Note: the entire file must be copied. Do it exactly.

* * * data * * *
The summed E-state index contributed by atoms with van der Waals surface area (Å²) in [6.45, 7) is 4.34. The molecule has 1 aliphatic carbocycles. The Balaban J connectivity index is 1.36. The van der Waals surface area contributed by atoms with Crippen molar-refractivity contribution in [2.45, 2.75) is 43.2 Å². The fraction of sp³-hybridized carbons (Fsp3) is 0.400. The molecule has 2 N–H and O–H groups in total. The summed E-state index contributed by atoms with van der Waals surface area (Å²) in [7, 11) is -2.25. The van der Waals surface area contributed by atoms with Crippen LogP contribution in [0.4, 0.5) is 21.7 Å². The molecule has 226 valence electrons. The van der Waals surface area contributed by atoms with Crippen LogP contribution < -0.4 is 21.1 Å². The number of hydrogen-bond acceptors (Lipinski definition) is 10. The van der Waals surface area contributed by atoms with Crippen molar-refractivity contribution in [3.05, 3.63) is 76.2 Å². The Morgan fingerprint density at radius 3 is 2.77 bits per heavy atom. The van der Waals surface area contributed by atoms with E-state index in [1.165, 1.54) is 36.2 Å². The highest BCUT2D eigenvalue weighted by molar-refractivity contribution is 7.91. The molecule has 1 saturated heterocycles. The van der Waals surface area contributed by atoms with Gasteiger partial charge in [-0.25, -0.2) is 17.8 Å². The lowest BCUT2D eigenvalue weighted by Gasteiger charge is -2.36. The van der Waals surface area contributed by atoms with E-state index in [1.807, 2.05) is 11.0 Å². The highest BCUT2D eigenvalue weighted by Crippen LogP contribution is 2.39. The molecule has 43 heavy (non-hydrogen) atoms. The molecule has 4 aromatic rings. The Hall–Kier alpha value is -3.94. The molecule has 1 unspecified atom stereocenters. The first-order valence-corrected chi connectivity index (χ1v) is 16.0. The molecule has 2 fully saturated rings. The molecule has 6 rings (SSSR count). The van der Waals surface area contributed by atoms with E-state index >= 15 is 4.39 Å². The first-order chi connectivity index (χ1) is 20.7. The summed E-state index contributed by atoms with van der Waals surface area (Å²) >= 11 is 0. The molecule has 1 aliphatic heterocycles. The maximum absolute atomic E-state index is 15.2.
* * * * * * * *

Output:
The summed E-state index contributed by atoms with van der Waals surface area (Å²) in [6.45, 7) is 4.34. The molecule has 1 aliphatic carbocycles. The Balaban J connectivity index is 1.36. The van der Waals surface area contributed by atoms with Crippen molar-refractivity contribution in [2.45, 2.75) is 43.2 Å². The fraction of sp³-hybridized carbons (Fsp3) is 0.400. The molecule has 2 N–H and O–H groups in total. The summed E-state index contributed by atoms with van der Waals surface area (Å²) in [7, 11) is -2.25. The van der Waals surface area contributed by atoms with Crippen LogP contribution in [0.4, 0.5) is 21.7 Å². The molecule has 226 valence electrons. The van der Waals surface area contributed by atoms with Crippen LogP contribution < -0.4 is 21.1 Å². The number of hydrogen-bond acceptors (Lipinski definition) is 10. The van der Waals surface area contributed by atoms with Crippen molar-refractivity contribution in [3.05, 3.63) is 76.2 Å². The Morgan fingerprint density at radius 3 is 2.77 bits per heavy atom. The van der Waals surface area contributed by atoms with E-state index in [1.165, 1.54) is 36.2 Å². The highest BCUT2D eigenvalue weighted by molar-refractivity contribution is 7.91. The molecule has 1 saturated heterocycles. The van der Waals surface area contributed by atoms with Gasteiger partial charge in [-0.25, -0.2) is 17.8 Å². The lowest BCUT2D eigenvalue weighted by Gasteiger charge is -2.36. The van der Waals surface area contributed by atoms with E-state index in [1.807, 2.05) is 11.0 Å². The highest BCUT2D eigenvalue weighted by Crippen LogP contribution is 2.39. The molecule has 43 heavy (non-hydrogen) atoms. The molecule has 4 aromatic rings. The Hall–Kier alpha value is -3.94. The molecule has 1 unspecified atom stereocenters. The first-order valence-corrected chi connectivity index (χ1v) is 16.0. The molecule has 2 fully saturated rings. The molecule has 6 rings (SSSR count). The van der Waals surface area contributed by atoms with E-state index >= 15 is 4.39 Å². The first-order chi connectivity index (χ1) is 20.7. The summed E-state index contributed by atoms with van der Waals surface area (Å²) >= 11 is 0. The molecule has 1 aliphatic heterocycles. The maximum absolute atomic E-state index is 15.2.